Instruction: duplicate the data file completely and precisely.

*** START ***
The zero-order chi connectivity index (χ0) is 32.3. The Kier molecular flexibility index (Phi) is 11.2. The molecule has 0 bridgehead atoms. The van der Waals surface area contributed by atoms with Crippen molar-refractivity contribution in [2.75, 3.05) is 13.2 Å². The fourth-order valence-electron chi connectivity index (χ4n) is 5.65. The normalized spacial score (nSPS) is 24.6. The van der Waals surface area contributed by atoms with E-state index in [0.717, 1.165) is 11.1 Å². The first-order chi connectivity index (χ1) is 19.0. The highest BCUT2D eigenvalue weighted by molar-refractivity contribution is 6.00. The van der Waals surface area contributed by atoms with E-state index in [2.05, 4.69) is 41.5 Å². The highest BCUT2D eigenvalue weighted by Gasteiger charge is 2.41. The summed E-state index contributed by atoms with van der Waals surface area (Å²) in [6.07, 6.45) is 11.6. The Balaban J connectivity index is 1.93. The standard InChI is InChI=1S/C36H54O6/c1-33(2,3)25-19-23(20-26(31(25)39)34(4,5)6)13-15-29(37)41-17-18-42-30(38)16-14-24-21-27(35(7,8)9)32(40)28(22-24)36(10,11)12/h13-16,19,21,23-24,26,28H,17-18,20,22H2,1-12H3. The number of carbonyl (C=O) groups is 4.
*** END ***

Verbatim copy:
The zero-order chi connectivity index (χ0) is 32.3. The Kier molecular flexibility index (Phi) is 11.2. The molecule has 0 bridgehead atoms. The van der Waals surface area contributed by atoms with Crippen molar-refractivity contribution in [2.75, 3.05) is 13.2 Å². The fourth-order valence-electron chi connectivity index (χ4n) is 5.65. The normalized spacial score (nSPS) is 24.6. The van der Waals surface area contributed by atoms with E-state index in [0.717, 1.165) is 11.1 Å². The first-order chi connectivity index (χ1) is 19.0. The highest BCUT2D eigenvalue weighted by molar-refractivity contribution is 6.00. The van der Waals surface area contributed by atoms with E-state index in [2.05, 4.69) is 41.5 Å². The highest BCUT2D eigenvalue weighted by Gasteiger charge is 2.41. The summed E-state index contributed by atoms with van der Waals surface area (Å²) in [6.07, 6.45) is 11.6. The Balaban J connectivity index is 1.93. The standard InChI is InChI=1S/C36H54O6/c1-33(2,3)25-19-23(20-26(31(25)39)34(4,5)6)13-15-29(37)41-17-18-42-30(38)16-14-24-21-27(35(7,8)9)32(40)28(22-24)36(10,11)12/h13-16,19,21,23-24,26,28H,17-18,20,22H2,1-12H3. The number of carbonyl (C=O) groups is 4.